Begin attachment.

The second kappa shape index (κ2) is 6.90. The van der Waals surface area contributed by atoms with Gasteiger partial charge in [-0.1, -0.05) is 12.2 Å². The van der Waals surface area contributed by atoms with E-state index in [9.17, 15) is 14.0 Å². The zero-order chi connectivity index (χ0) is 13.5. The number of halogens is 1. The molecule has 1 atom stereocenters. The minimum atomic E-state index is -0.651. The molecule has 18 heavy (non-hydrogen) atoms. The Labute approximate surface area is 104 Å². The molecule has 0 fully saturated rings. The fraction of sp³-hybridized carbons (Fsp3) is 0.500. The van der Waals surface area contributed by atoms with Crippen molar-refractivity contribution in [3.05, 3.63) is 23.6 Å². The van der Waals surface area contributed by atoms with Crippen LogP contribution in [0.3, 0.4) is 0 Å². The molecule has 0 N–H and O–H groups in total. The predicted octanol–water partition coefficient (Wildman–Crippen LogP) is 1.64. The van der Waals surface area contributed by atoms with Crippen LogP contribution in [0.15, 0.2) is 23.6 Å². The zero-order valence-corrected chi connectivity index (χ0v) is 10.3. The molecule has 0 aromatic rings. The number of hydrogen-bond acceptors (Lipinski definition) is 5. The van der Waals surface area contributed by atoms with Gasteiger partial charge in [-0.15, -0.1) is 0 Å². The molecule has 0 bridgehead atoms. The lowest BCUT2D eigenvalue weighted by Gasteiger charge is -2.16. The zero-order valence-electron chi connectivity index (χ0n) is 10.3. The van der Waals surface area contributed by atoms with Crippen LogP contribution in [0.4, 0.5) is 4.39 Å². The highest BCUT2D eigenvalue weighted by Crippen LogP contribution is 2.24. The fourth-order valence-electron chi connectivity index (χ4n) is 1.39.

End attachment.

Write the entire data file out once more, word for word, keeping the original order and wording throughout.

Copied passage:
The second kappa shape index (κ2) is 6.90. The van der Waals surface area contributed by atoms with Gasteiger partial charge in [-0.1, -0.05) is 12.2 Å². The van der Waals surface area contributed by atoms with E-state index in [9.17, 15) is 14.0 Å². The zero-order chi connectivity index (χ0) is 13.5. The number of halogens is 1. The molecule has 1 atom stereocenters. The minimum atomic E-state index is -0.651. The molecule has 18 heavy (non-hydrogen) atoms. The Labute approximate surface area is 104 Å². The molecule has 0 fully saturated rings. The fraction of sp³-hybridized carbons (Fsp3) is 0.500. The van der Waals surface area contributed by atoms with Crippen molar-refractivity contribution in [3.05, 3.63) is 23.6 Å². The van der Waals surface area contributed by atoms with Crippen LogP contribution in [0.3, 0.4) is 0 Å². The molecule has 0 N–H and O–H groups in total. The predicted octanol–water partition coefficient (Wildman–Crippen LogP) is 1.64. The van der Waals surface area contributed by atoms with Crippen LogP contribution in [0.15, 0.2) is 23.6 Å². The zero-order valence-corrected chi connectivity index (χ0v) is 10.3. The molecule has 0 aromatic rings. The number of hydrogen-bond acceptors (Lipinski definition) is 5. The van der Waals surface area contributed by atoms with Gasteiger partial charge in [-0.15, -0.1) is 0 Å². The molecule has 0 bridgehead atoms. The lowest BCUT2D eigenvalue weighted by Gasteiger charge is -2.16. The zero-order valence-electron chi connectivity index (χ0n) is 10.3. The van der Waals surface area contributed by atoms with Crippen LogP contribution in [0.4, 0.5) is 4.39 Å². The highest BCUT2D eigenvalue weighted by Crippen LogP contribution is 2.24. The fourth-order valence-electron chi connectivity index (χ4n) is 1.39.